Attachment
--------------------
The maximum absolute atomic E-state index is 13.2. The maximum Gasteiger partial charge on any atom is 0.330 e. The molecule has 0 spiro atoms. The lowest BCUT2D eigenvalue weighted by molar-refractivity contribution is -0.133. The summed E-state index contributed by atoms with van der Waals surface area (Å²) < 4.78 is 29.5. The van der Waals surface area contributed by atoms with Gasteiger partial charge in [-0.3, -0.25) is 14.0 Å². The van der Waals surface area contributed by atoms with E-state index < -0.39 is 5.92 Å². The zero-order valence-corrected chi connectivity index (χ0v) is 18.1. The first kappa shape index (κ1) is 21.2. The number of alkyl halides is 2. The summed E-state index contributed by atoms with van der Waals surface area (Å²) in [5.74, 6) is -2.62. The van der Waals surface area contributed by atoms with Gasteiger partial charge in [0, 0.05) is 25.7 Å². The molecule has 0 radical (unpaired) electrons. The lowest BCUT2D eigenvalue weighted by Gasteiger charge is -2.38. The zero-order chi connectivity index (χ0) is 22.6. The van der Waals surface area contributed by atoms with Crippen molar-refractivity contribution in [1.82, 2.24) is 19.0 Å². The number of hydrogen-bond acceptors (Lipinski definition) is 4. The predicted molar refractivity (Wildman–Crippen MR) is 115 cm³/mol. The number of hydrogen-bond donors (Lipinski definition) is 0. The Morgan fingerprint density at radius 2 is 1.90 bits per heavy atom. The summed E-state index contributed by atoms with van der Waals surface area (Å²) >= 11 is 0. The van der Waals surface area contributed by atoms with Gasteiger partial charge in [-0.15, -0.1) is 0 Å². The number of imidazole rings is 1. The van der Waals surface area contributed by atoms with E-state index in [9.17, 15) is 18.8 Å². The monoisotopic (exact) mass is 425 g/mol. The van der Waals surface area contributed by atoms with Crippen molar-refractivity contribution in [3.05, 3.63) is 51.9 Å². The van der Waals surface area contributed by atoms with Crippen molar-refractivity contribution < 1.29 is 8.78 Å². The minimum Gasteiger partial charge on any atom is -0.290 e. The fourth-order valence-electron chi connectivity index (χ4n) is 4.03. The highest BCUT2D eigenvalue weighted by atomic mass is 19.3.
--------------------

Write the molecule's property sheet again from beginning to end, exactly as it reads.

The maximum absolute atomic E-state index is 13.2. The maximum Gasteiger partial charge on any atom is 0.330 e. The molecule has 0 spiro atoms. The lowest BCUT2D eigenvalue weighted by molar-refractivity contribution is -0.133. The summed E-state index contributed by atoms with van der Waals surface area (Å²) < 4.78 is 29.5. The van der Waals surface area contributed by atoms with Gasteiger partial charge in [-0.3, -0.25) is 14.0 Å². The van der Waals surface area contributed by atoms with E-state index < -0.39 is 5.92 Å². The zero-order valence-corrected chi connectivity index (χ0v) is 18.1. The first kappa shape index (κ1) is 21.2. The number of alkyl halides is 2. The summed E-state index contributed by atoms with van der Waals surface area (Å²) in [5.74, 6) is -2.62. The van der Waals surface area contributed by atoms with Gasteiger partial charge in [0, 0.05) is 25.7 Å². The molecule has 0 radical (unpaired) electrons. The lowest BCUT2D eigenvalue weighted by Gasteiger charge is -2.38. The zero-order chi connectivity index (χ0) is 22.6. The van der Waals surface area contributed by atoms with Crippen molar-refractivity contribution in [1.82, 2.24) is 19.0 Å². The number of hydrogen-bond acceptors (Lipinski definition) is 4. The predicted molar refractivity (Wildman–Crippen MR) is 115 cm³/mol. The number of hydrogen-bond donors (Lipinski definition) is 0. The Morgan fingerprint density at radius 2 is 1.90 bits per heavy atom. The summed E-state index contributed by atoms with van der Waals surface area (Å²) >= 11 is 0. The van der Waals surface area contributed by atoms with Gasteiger partial charge in [-0.15, -0.1) is 0 Å². The number of imidazole rings is 1. The van der Waals surface area contributed by atoms with E-state index in [9.17, 15) is 18.8 Å². The monoisotopic (exact) mass is 425 g/mol. The van der Waals surface area contributed by atoms with Crippen molar-refractivity contribution in [3.05, 3.63) is 51.9 Å². The van der Waals surface area contributed by atoms with Crippen molar-refractivity contribution < 1.29 is 8.78 Å². The minimum Gasteiger partial charge on any atom is -0.290 e. The fourth-order valence-electron chi connectivity index (χ4n) is 4.03. The highest BCUT2D eigenvalue weighted by atomic mass is 19.3.